For Americans, and others from countries where this celebration is not a longstanding tradition, this folkloric holiday could simply seem like a “Mexican Halloween,” in the worst possible sense.
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In recent years, the Mexican celebration of the Day of the Dead (November 2) has gained visibility in the USA and around the world, thanks in great part to the James Bond film Spectre and Pixar’s animated feature Coco. It’s a colorful part of Latin American Catholic culture, and one we’ve described at Aleteia both before its cinematic success and after.
For Americans, and perhaps people from other countries where this celebration is not a longstanding tradition, this folkloric holiday could simply seem like a “Mexican Halloween,” in the worst possible sense. It could appear as a pagan celebration that invites people to celebrate the darkness of death, or even worship it (associating it with the “Santa Muerte” or “Saint Death” cult), and to seek to communicate with the dead through pre-Colombian rites and rituals.
This is the danger of learning about other cultures from movies, on one hand, and on the other, of misunderstanding the process of inculturation which the Church has practiced since its founding.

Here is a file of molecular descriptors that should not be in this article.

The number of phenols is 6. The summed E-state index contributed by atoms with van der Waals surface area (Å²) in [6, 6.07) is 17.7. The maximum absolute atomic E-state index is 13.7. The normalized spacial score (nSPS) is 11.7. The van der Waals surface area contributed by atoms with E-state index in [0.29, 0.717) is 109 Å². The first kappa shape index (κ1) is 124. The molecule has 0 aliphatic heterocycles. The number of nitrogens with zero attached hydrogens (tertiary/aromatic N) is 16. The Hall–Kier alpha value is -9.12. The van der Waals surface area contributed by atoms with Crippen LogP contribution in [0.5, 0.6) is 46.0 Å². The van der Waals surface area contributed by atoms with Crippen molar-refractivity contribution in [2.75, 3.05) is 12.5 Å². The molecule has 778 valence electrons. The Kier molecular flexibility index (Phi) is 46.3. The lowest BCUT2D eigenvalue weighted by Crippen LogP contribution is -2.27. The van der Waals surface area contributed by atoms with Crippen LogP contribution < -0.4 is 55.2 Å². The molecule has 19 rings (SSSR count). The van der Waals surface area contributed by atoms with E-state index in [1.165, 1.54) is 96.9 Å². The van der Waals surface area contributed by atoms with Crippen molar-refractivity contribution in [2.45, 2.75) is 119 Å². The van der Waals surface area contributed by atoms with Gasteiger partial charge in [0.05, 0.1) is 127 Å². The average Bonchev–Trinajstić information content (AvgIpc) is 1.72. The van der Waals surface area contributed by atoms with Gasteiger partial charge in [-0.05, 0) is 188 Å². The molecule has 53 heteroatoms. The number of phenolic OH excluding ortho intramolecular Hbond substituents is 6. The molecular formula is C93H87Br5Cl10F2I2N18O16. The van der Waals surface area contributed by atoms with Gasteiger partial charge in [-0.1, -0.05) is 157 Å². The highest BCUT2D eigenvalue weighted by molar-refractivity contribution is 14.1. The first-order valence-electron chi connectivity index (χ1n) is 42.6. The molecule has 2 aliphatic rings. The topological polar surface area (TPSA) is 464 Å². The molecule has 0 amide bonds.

A cult of death?
Let’s start with what the Day of the Dead is not. To quote a 2019 article from Vatican News: “It must be made clear that in Mexico this celebration is not a ‘satanic cult’ or something related to a ‘cult of death.’” Nor is it generally understood exactly as depicted by the film Coco, although it did incorporate many real elements of Mexican culture, to the delight of audiences in Mexico and abroad. Just as we would not look to Disney for an entirely accurate portrayal of the fairytales of Hans Christian Anderson or those recorded by the Brothers Grimm, its subsidiary Pixar is not a reliable source for information on the way Catholics in Mexico celebrate the Day of the Dead.
Spectre, the James Bond movie, simply uses some of the aesthetics of the celebration as the dramatic setting for memorable chase scenes. Indeed, prior to the film there was no major Day of the Dead parade through the historical center of Mexico City, although it has since quickly become a “tradition” as a reliable source of tourism income.